@oldegeezer It's not called game theory, it's called not understanding what that number really means. I explained it to you, but instead you chose to ignore it and continue to assume you were right and that nobody else understood anything.
It hurts reading some postings, noobs coach noobs.
Lopez Exchange is considered a decent variation up to the world class, Kasimdzhanov once became Wch using it. A wonderful opening to play quietly for an edge especially amongst amateurs. The K-pawn endgame is won, a clear aim. Easy to understand, isn’t it?
One model game of mine, I had white in this otb classical encounter:
Well, it was >10 years ago. I remember that I tried a few things out in order to win without any effort at all. I just shuffled the pieces, it turned out that one could have won quicker indeed.
By the way, I recommend you to study the game/chapter Fischer-Gligoric, „My memorable 60 games.“ There he elaborates on 5.0-0 and comments on the alternatives for Black („Let‘s have a look at the lemons first.“). I will never forget, I translated that game 30 years ago with descriptive notation on an Amiga 500...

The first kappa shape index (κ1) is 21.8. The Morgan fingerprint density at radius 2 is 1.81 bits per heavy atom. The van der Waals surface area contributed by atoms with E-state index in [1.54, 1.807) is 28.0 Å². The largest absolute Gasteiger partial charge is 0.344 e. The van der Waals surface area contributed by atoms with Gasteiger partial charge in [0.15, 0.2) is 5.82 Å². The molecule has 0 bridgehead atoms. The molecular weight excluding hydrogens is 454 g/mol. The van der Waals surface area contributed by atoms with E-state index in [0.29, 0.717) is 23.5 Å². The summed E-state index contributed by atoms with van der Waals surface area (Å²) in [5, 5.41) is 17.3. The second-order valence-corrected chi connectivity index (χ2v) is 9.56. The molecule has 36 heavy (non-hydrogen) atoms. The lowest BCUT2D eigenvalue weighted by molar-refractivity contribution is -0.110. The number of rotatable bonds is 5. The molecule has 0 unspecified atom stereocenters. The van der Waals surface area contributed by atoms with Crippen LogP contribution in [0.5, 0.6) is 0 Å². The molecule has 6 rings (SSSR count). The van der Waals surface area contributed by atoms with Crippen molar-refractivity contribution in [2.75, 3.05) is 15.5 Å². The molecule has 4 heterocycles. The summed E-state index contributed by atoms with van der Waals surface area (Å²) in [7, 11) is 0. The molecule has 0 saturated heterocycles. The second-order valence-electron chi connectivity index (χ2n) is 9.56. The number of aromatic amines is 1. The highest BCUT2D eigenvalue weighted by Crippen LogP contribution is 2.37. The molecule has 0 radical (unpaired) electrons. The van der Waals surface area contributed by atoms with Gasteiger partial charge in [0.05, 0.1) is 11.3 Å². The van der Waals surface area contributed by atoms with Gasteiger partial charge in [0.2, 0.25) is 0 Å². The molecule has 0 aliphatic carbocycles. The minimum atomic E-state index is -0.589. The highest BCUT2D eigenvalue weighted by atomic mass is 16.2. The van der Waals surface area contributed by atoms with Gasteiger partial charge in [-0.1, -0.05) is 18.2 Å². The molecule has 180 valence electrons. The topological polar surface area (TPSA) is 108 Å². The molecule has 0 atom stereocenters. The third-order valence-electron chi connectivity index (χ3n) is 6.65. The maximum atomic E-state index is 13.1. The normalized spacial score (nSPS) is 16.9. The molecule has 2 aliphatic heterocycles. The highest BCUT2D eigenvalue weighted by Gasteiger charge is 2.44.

A chunk worth remembering: in the Ruy Lopez exchange as above you will often see a breaking of the rule „candidate ahead“ (e4-e5). It happens quite often that the counter-intuitive f4-f5 is played first and then e4-e5. See Lasker! :D
Mr. oldegeezer. I am no grandmaster, or something like that. I train/practice almost every day, trying t get a better understanding on things, and getting new idears. The only thing I use a chess program to, is to analyse new idears, and the game when it is over.I dont think, that you find many chess player, that dosen do this. I have never use a program to play a game for me. And as far as I know, it is not against the law, in chess, to analyse new idears and the game, when it is over. And to me, this is what a chess program is for.
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